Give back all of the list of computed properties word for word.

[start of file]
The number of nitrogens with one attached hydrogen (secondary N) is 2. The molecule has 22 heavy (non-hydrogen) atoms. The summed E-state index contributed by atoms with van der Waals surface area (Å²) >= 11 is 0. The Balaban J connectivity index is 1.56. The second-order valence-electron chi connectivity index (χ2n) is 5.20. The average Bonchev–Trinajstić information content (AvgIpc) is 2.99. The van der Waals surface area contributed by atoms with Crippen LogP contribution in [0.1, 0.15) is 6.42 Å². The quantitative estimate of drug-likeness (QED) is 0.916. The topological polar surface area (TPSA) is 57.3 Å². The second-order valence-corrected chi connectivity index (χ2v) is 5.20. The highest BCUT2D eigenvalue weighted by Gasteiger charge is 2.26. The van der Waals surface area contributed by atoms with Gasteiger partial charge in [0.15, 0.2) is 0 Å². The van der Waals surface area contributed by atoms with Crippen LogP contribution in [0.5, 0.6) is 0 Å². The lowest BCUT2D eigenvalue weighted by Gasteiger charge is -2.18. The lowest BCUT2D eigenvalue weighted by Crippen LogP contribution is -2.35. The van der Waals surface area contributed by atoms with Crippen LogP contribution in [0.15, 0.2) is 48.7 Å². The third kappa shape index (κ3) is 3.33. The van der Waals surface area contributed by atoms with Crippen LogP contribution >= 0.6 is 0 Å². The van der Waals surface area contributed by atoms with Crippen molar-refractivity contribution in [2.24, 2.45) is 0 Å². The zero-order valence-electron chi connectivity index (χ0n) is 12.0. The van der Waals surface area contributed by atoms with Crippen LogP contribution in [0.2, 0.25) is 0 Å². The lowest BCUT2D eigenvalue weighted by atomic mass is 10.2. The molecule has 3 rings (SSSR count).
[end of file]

The number of nitrogens with one attached hydrogen (secondary N) is 2. The molecule has 22 heavy (non-hydrogen) atoms. The summed E-state index contributed by atoms with van der Waals surface area (Å²) >= 11 is 0. The Balaban J connectivity index is 1.56. The second-order valence-electron chi connectivity index (χ2n) is 5.20. The average Bonchev–Trinajstić information content (AvgIpc) is 2.99. The van der Waals surface area contributed by atoms with Crippen LogP contribution in [0.1, 0.15) is 6.42 Å². The quantitative estimate of drug-likeness (QED) is 0.916. The topological polar surface area (TPSA) is 57.3 Å². The second-order valence-corrected chi connectivity index (χ2v) is 5.20. The highest BCUT2D eigenvalue weighted by Gasteiger charge is 2.26. The van der Waals surface area contributed by atoms with Gasteiger partial charge in [0.15, 0.2) is 0 Å². The van der Waals surface area contributed by atoms with Crippen LogP contribution in [0.5, 0.6) is 0 Å². The lowest BCUT2D eigenvalue weighted by Gasteiger charge is -2.18. The lowest BCUT2D eigenvalue weighted by Crippen LogP contribution is -2.35. The van der Waals surface area contributed by atoms with Crippen LogP contribution in [0.15, 0.2) is 48.7 Å². The third kappa shape index (κ3) is 3.33. The van der Waals surface area contributed by atoms with Crippen LogP contribution >= 0.6 is 0 Å². The van der Waals surface area contributed by atoms with Crippen molar-refractivity contribution in [2.24, 2.45) is 0 Å². The zero-order valence-electron chi connectivity index (χ0n) is 12.0. The van der Waals surface area contributed by atoms with Crippen LogP contribution in [0.2, 0.25) is 0 Å². The lowest BCUT2D eigenvalue weighted by atomic mass is 10.2. The molecule has 3 rings (SSSR count).